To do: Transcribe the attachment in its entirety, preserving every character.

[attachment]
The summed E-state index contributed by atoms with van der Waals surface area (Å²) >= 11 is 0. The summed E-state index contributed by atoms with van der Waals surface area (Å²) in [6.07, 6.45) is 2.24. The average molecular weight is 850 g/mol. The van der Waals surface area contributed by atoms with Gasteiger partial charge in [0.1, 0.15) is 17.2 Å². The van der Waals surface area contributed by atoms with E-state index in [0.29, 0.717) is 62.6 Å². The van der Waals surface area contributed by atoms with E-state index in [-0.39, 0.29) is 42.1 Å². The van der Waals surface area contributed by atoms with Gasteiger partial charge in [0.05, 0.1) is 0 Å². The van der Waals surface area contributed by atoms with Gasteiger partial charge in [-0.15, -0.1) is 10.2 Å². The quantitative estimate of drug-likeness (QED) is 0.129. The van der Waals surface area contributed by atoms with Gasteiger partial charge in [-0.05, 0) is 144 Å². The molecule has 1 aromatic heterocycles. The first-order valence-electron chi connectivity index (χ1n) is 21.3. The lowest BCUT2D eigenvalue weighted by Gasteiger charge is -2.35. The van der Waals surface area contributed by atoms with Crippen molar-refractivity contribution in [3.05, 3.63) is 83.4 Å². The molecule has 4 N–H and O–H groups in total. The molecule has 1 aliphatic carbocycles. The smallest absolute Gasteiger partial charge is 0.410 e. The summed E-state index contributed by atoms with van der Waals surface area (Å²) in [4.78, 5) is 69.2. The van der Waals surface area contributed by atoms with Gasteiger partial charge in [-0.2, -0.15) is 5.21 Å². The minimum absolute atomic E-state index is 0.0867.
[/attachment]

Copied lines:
The summed E-state index contributed by atoms with van der Waals surface area (Å²) >= 11 is 0. The summed E-state index contributed by atoms with van der Waals surface area (Å²) in [6.07, 6.45) is 2.24. The average molecular weight is 850 g/mol. The van der Waals surface area contributed by atoms with Gasteiger partial charge in [0.1, 0.15) is 17.2 Å². The van der Waals surface area contributed by atoms with E-state index in [0.29, 0.717) is 62.6 Å². The van der Waals surface area contributed by atoms with E-state index in [-0.39, 0.29) is 42.1 Å². The van der Waals surface area contributed by atoms with Gasteiger partial charge in [0.05, 0.1) is 0 Å². The van der Waals surface area contributed by atoms with Gasteiger partial charge in [-0.15, -0.1) is 10.2 Å². The quantitative estimate of drug-likeness (QED) is 0.129. The van der Waals surface area contributed by atoms with Gasteiger partial charge in [-0.05, 0) is 144 Å². The molecule has 1 aromatic heterocycles. The first-order valence-electron chi connectivity index (χ1n) is 21.3. The lowest BCUT2D eigenvalue weighted by Gasteiger charge is -2.35. The van der Waals surface area contributed by atoms with Crippen molar-refractivity contribution in [3.05, 3.63) is 83.4 Å². The molecule has 4 N–H and O–H groups in total. The molecule has 1 aliphatic carbocycles. The smallest absolute Gasteiger partial charge is 0.410 e. The summed E-state index contributed by atoms with van der Waals surface area (Å²) in [4.78, 5) is 69.2. The van der Waals surface area contributed by atoms with Gasteiger partial charge in [-0.2, -0.15) is 5.21 Å². The minimum absolute atomic E-state index is 0.0867.